The first thing I want to know when I receive a hearing notice for a Social Security disability claim is the name of the administrative law judge (ALJ) who will hear the case and decide the claim. It probably shouldn’t matter which judge hears your case, since they all interpret the same rules and would be looking at the same facts. But it really does matter. Each judge approaches a claim a little bit differently, and it is very helpful to know how a particular judge tends to look at a case. Also, each judge conducts the hearing in a particular way, so I prepare for the hearing in a way tailored to the ALJ who will hear the case.
This is from Gordon Gates‘ article about knowing who your judge is in your Social Security case:
I could not agree more! When someone contacts me with a hearing already set, I ask who the judge is on their case.
Here are some examples of how judges differ:
- Most judges have certain pet peeves. Knowing them, and more importantly, knowing what to avoid doing during a hearing can make quite a bit of difference!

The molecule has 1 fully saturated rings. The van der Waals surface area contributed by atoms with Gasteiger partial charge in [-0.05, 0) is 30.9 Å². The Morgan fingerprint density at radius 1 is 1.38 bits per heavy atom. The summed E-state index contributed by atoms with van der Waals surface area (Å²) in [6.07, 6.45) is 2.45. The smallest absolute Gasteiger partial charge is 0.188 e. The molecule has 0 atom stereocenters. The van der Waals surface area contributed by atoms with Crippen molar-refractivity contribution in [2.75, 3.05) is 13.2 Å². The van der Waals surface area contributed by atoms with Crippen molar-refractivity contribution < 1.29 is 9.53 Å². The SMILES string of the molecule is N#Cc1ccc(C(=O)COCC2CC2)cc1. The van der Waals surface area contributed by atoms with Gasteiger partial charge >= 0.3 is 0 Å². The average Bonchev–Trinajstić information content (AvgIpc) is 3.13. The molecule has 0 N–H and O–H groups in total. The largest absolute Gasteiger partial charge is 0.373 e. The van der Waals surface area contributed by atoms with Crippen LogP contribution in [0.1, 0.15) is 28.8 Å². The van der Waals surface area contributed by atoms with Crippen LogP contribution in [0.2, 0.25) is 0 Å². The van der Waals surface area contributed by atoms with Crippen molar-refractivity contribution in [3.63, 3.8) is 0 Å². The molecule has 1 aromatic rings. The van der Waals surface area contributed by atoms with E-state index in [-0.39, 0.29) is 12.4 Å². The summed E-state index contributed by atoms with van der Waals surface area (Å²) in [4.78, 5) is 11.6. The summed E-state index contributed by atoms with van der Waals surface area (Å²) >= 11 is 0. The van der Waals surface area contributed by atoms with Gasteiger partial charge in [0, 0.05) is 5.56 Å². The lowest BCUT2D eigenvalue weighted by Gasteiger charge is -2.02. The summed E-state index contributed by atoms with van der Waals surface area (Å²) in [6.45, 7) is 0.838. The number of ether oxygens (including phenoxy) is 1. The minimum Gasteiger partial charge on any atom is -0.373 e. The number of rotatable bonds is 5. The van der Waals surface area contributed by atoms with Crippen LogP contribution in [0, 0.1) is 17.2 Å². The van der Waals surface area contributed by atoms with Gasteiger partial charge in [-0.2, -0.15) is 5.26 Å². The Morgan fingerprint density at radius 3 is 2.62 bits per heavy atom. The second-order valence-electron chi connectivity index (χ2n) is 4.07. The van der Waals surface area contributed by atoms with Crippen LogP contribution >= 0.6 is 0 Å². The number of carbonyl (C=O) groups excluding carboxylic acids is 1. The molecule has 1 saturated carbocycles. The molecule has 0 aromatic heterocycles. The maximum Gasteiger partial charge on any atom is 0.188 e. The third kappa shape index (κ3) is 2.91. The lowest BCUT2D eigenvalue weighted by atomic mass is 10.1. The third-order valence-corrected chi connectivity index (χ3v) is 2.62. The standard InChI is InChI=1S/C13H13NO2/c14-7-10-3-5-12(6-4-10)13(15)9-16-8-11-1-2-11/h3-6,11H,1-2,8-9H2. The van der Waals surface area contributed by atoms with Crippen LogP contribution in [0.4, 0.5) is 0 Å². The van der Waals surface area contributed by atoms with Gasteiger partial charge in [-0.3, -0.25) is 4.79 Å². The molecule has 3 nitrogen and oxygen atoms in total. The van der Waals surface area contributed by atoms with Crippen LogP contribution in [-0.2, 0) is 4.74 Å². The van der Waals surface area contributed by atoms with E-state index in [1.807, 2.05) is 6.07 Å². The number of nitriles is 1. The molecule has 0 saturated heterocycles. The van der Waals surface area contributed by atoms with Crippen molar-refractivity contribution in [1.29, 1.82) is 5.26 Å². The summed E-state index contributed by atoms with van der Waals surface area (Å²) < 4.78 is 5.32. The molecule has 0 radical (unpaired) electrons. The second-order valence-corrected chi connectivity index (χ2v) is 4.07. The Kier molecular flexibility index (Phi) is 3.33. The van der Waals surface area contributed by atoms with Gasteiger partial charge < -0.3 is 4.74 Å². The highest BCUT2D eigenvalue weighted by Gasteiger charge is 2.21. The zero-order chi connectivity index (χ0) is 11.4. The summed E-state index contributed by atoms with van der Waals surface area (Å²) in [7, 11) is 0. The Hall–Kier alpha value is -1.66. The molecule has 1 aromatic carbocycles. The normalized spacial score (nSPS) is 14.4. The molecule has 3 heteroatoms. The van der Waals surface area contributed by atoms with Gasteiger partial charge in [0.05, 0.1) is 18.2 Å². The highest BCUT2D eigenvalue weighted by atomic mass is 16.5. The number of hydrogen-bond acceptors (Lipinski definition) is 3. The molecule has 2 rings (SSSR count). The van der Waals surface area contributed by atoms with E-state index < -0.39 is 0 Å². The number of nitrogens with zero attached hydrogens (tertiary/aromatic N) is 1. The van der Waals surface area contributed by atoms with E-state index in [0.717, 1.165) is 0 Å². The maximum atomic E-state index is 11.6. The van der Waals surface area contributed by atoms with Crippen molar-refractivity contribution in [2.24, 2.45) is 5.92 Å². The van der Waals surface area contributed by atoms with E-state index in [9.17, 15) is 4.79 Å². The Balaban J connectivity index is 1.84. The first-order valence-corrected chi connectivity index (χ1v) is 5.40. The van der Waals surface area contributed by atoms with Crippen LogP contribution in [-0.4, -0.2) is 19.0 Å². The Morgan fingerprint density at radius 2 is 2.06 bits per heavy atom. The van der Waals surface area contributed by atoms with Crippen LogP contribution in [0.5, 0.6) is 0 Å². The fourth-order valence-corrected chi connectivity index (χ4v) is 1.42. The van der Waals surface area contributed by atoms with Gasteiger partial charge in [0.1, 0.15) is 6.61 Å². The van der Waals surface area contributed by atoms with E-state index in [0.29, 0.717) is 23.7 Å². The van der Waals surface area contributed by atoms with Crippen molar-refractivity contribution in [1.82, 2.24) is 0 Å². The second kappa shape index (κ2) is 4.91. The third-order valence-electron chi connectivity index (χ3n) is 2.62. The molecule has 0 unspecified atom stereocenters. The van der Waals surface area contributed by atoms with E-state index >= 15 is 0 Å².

- Some judges will accept certain evidence, while others will not.
- Some judges will allow you additional time after the hearing to provide missing evidence, others will not.
- Some judges are extremely well versed with the evidence in a case, others depend on you, or your attorney, to not only know the facts, but also to be able to cite to the exact page where the evidence appears in the exhibit file.
- Also, there is a wide range of what judges will consider to be “sufficient evidence” to find a person disabled.
Knowing your judge may give you a critical advantage in your case. As Gordon says, “it is important, in my opinion, to obtain the assistance of a Social Security disability lawyer whose experience with the judges in your area.”
Read all of Gordon’s article here. Gordon Gates practices Social Security disability law in Maine and New Hampshire.
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